On the scene: Opening night of ‘Bloody Bloody Andrew Jackson’
I was there when it played off Broadway, then attended the media day, and even was present at its first Broadway preview. So when I was invited to the opening night performance and party of Bloody Bloody Andrew Jackson, despite my excitement, I worried people would start thinking I was a Jackson groupie. And maybe I am! Well, not exactly, but there’s no shame in supporting a show that’s this good or one you believe in. And I believe in Andrew Jackson.
I was the plus one of the very generous Sammy Davis, my friend and the mind behind the self-titled Sammy Davis Vintage, who is a vintage fashion expert and stylist. We arrived at the Bernard Jacobs Theatre early enough to soak up the opening-night flashbulbs and festivities occurring on the street. We first saw Liev Schreiber and Naomi Watts walk the press line, followed by the very pregnant Katie Finneran, Eve Best, Keith Powell, and Andrew McCarthy. Bloody Bloody writer/director Alex Timbers and composer Michael Friedman also passed through photographers, looking ebullient for the debut of their creative baby. Getting swept up in all the famous faces and buzz, it was easy to lose track of time, and we realized we should go in and take our seats before we missed the curtain.
The excitement in the theater was palpable. I had already observed Donyale Werle and Justin Townsend’s enveloping set and lighting when I attended the first preview performance, but I swear the ornaments glowed brighter this night. The performance began 15 minutes late, but when it did, the audience gave the cast of Bloody Bloody a warm welcome. Title star Benjamin Walker riffed a little more than usual in his opening statements, warning the audience that their sustained applause was just delaying them all from the open bar at the after party.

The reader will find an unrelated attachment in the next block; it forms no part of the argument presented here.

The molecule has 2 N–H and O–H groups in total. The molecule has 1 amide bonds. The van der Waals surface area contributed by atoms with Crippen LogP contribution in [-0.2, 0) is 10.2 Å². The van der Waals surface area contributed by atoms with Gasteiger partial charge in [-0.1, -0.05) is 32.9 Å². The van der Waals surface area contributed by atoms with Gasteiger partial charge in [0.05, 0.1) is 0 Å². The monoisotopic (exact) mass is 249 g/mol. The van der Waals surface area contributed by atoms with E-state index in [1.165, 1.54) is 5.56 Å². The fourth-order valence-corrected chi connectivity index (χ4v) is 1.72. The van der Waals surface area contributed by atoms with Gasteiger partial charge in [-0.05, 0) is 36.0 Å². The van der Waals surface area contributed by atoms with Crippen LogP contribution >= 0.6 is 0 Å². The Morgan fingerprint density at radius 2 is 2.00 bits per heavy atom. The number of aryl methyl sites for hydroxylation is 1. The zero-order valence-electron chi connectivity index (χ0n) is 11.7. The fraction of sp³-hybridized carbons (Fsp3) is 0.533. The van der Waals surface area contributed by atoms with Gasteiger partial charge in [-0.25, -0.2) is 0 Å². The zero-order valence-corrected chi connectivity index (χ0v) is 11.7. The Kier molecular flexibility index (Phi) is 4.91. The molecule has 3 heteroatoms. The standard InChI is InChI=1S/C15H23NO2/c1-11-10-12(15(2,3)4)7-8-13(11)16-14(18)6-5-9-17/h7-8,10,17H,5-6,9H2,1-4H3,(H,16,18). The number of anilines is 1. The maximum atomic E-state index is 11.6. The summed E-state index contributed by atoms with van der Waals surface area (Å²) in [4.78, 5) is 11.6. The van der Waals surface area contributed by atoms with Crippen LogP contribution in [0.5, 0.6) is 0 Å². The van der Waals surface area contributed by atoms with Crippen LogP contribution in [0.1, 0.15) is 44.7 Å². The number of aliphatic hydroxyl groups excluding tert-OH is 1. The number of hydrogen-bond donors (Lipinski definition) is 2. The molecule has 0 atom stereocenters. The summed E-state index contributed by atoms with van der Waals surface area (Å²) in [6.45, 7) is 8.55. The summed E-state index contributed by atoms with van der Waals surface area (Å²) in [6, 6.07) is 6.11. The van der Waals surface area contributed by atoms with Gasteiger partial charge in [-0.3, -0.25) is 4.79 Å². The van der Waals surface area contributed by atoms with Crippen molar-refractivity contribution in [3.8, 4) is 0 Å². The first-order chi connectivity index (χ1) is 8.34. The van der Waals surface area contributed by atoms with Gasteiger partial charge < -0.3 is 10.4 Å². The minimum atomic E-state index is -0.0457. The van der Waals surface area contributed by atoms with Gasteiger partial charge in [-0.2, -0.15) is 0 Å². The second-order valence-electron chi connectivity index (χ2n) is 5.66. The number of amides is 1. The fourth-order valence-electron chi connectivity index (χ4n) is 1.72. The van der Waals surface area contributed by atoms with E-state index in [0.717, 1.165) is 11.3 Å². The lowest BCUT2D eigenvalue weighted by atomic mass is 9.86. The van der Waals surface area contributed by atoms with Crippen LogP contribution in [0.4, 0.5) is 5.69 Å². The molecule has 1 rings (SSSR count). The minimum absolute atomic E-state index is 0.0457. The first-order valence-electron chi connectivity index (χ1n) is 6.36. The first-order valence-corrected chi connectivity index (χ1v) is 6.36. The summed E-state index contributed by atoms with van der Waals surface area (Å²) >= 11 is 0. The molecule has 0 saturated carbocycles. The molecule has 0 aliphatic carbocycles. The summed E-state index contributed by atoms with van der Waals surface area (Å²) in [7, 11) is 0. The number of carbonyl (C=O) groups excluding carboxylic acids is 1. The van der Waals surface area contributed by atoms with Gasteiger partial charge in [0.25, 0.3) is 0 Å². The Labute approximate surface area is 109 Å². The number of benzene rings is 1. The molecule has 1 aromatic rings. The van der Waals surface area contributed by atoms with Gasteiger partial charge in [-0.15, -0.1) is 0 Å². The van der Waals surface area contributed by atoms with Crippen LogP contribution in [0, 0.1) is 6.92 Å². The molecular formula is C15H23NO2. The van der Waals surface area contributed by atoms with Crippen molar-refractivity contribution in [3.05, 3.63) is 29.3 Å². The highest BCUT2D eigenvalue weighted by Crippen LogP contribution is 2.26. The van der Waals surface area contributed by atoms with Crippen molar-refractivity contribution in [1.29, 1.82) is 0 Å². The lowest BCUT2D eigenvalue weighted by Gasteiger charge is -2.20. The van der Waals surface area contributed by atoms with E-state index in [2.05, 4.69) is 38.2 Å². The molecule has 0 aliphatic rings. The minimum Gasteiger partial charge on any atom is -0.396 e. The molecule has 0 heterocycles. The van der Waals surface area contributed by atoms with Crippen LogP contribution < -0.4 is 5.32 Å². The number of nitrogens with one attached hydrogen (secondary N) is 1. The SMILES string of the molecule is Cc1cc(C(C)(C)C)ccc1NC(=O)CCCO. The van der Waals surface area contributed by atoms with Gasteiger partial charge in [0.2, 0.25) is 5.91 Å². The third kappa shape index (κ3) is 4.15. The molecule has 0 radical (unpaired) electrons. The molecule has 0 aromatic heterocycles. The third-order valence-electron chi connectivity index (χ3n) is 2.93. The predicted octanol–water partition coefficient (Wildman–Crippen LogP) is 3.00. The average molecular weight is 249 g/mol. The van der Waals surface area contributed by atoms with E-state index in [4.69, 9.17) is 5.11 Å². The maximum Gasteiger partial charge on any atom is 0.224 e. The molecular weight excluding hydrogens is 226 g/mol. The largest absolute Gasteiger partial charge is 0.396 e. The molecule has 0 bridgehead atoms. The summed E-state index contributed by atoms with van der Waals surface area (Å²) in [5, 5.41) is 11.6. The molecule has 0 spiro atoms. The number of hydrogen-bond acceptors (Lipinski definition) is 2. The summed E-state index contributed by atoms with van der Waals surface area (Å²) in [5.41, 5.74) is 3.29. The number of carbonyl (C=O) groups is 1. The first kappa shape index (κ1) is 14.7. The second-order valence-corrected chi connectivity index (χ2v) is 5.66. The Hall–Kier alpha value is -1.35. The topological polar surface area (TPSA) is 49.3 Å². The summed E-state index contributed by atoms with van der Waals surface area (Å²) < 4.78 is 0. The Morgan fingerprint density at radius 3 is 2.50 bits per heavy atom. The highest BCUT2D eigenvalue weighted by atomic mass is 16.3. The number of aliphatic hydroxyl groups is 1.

After another solid performance, it was off to Brasserie 8 1/2 up at 57 St. Sammy and I descended the winding stairs into an already-celebrating mob of well-dressed, cheery partiers. We high-tailed it to the press room, where the post-performance-discussion frenzy had just begun. Sammy was on the hunt for costume designer Emily Rebholz, while I sought out cast members. Sammy and Emily chatted about fringe jackets, locations for amazing finds, and recurring trends from fashion history while Jeff Hiller, Emily Young, and I discussed lessons learned during previews, settling into the Jacobs Theatre, and comedic inspirations.
Video: Actors Jeff Hiller and Emily Young spill opening-night details, with a look around the party scene
Strange/funny moment that happened while Emily and I were talking: I was facing the wall, or what I thought was a wall, during our interview. Suddenly, the wall begins to slide, and the visual created a sort of optical illusion to me and I felt dizzy and as if I was going to fall over. (Think of the feeling you get when you’re sitting on a still subway or bus, and an adjacent one begins moving the opposite direction.) The wall was actually a movable partition, and management was expanding the room. Maybe you needed to be in my head to understand, but in the first few seconds it was happening, I thought it was me, not the room, and that it was a precursor to blacking out and fainting. I’m glad that didn’t happen. (The incident was caught on tape—like all great moments. Look for it in this week’s Stage Rush TV.)